I figured I would give everyone a break from the NFL for a little bit by moving to the NHL. This post is basically following what I did previously with the NBA. So I’m taking the regular season goal differentials for teams that make the NHL playoffs, comparing differentials for a match-up, and then predicting which team will win the series using the difference in differentials (which I’ll just call differential) and home ice advantage in a logistic regression. If you don’t feel like clicking back to the NBA post, here’s the skinny: bigger differentials lead to a better chance of winning your series, which you should expect. The more you typically win by compared to how much your opponent typically wins by, the better you are than they are. Also, home court gives you a better chance of winning. In the data I have the effect is fairly small, but it’s a trend in the model and the ROC shows that using home court leads to better prediction accuracy. You can be a point worse than your opponent, but if you have home court you’ll have a 50/50 chance at winning the series. How about in the NHL?
First, I’ll note that ESPN doesn’t list average goal differential like it does for the NBA (e.g., last year the Cavs won by 6.5 points on average), but total goal differential. So the Washington Capitals, the best team in hockey by goal differential last year, outscored their opponents by 85 over the course of the season. So I’ll be using that number of 85 instead of average margin of victory, which would be 85/82 = 1.04 for the Caps (the worst team in hockey last year were the Oilers at -70 or -.85 goals per game). In the NBA last year, the average total points per game was about 201 as best as I can tell. So when the Magic won by an average of 7.5 points per game, that’s only 3.7% of all the points scored. In the NHL, the total goals per game was about 5.7, so when the Caps win by 1.04, that’s 18% of the total goals scored. Thus a good NHL team seems to account for a lot more of the points scored than a good NBA team. But, NHL games are counted by single goals, and so there might be a lot more noise in final results. When a playoff series can end in as little as four games, that becomes important.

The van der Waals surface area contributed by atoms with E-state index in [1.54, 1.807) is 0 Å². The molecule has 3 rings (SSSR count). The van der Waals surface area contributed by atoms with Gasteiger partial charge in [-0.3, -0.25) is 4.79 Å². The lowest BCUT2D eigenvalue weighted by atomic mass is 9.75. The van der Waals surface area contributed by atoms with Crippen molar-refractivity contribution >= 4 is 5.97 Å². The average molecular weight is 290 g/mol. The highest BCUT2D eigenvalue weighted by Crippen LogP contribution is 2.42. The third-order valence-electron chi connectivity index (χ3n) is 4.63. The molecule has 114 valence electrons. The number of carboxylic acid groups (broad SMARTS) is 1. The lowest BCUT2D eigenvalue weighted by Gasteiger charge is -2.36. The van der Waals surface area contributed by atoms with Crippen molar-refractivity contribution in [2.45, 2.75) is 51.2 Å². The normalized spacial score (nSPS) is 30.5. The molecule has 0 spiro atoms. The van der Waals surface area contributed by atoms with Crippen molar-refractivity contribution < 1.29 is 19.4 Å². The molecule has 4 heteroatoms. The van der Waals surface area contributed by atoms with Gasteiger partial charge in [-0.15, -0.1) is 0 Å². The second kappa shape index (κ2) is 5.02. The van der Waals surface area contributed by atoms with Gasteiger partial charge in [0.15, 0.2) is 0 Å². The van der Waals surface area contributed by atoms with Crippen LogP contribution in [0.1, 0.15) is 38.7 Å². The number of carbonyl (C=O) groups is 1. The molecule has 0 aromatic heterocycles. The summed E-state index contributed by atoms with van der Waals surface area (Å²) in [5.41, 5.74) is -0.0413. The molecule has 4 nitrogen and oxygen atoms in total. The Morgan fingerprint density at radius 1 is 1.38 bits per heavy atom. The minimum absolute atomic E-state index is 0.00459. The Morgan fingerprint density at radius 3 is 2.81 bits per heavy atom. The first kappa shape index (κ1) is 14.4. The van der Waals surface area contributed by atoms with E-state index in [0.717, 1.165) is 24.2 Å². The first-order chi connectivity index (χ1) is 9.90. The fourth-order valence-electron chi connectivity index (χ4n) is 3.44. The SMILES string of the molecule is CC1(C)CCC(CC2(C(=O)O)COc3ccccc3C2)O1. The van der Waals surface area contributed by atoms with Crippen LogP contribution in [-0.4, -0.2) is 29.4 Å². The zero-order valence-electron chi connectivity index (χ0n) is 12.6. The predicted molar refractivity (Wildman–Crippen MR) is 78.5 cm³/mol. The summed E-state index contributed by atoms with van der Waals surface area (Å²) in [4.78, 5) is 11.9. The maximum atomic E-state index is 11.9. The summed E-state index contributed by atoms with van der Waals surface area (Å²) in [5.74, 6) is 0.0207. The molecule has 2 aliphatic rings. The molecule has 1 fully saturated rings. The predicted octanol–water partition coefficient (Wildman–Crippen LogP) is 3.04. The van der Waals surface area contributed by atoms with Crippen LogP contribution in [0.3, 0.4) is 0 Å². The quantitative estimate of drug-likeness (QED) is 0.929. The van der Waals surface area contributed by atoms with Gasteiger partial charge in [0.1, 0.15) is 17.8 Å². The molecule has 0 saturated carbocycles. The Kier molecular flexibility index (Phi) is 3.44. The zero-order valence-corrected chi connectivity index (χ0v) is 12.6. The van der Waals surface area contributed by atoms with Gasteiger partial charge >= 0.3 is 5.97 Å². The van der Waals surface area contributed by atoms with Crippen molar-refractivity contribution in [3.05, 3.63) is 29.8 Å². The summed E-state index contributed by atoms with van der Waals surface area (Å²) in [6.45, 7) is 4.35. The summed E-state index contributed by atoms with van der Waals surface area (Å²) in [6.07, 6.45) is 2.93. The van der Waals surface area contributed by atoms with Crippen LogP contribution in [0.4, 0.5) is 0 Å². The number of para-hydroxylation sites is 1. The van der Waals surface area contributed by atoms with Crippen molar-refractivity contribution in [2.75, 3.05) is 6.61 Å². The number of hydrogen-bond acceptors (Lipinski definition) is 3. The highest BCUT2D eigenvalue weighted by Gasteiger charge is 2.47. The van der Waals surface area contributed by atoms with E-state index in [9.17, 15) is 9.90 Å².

Second, in the past five years (which is my data set), there have been a lot of upsets. At least a 6 seed, if not worse, has always made it out of the first round, and do you remember 2006? The whole bottom half of the Western Conference made it through, and the Oilers made it to the Stanley Cup as an 8 seed. The NHL Playoffs: Where Crazy Happens. Consider this foreshadowing of the most blatant kind.
So let’s get to the data. In my NBA post I had three graphs. Here are the same graphs for the NHL. First, win probability by goal differential.
So a few things to note. In the model with home ice, home ice advantage is not significant (p = .7), and the coefficient is negative (hence, the line being lower in the second plot). Also, in the ROC plot the two models go back and forth; in the NBA they were similar, but the only one to have an advantage was the model that included home court. If you get the area under the curve as a measure of total accuracy, the home ice model is very slightly more accurate. So, we can come to one of two conclusions: either home ice doesn’t matter in the NHL playoffs, or it does and being at home hurts your chances of winning the series. Third, the probability of winning curve looks much more linear (although the logistic function is the proper fit) than it does for the NBA. This basically means that the worse teams in the NHL have a better chance of winning than they would in the NBA, and good teams have a worse chance (since the curves are symmetric). For example, the top seed in the NBA is pretty much a lock to advance out of the first round – the model says over 95%. If you are around the best hockey team of the past 5 years, with a 100 goal differential, they would only be 87% to get out of the first round against an average 8 seed with a 0 differential. So the intuition about noisy playoff results plays out in the data.
So, to sum up: even though good NHL teams might be proportionately better than good NBA teams, they have worse prospects in the playoffs. It’s just my feeling, but this is probably because goals are discrete entities and so a single game can be decided by a fluke play or random chance more easily than an NBA game where scoring is much more continuous. Since the playoffs are relatively short, there is plenty of room for upsets, whereas we can get a better sense of who the good teams are over the course of the 82 game regular season because those bounces even out; this is true in the NBA as well, but more true in the NHL. The bounces and random chance are so strong that home ice either doesn’t exist, or it may be reversed (although I think this is implausible). Which means that come next June, if the Red Wings are in the playoffs I’ll be simultaneously sweating each game even more while I tell myself that the playoffs are dumb luck and that I should be happy the regular season went well.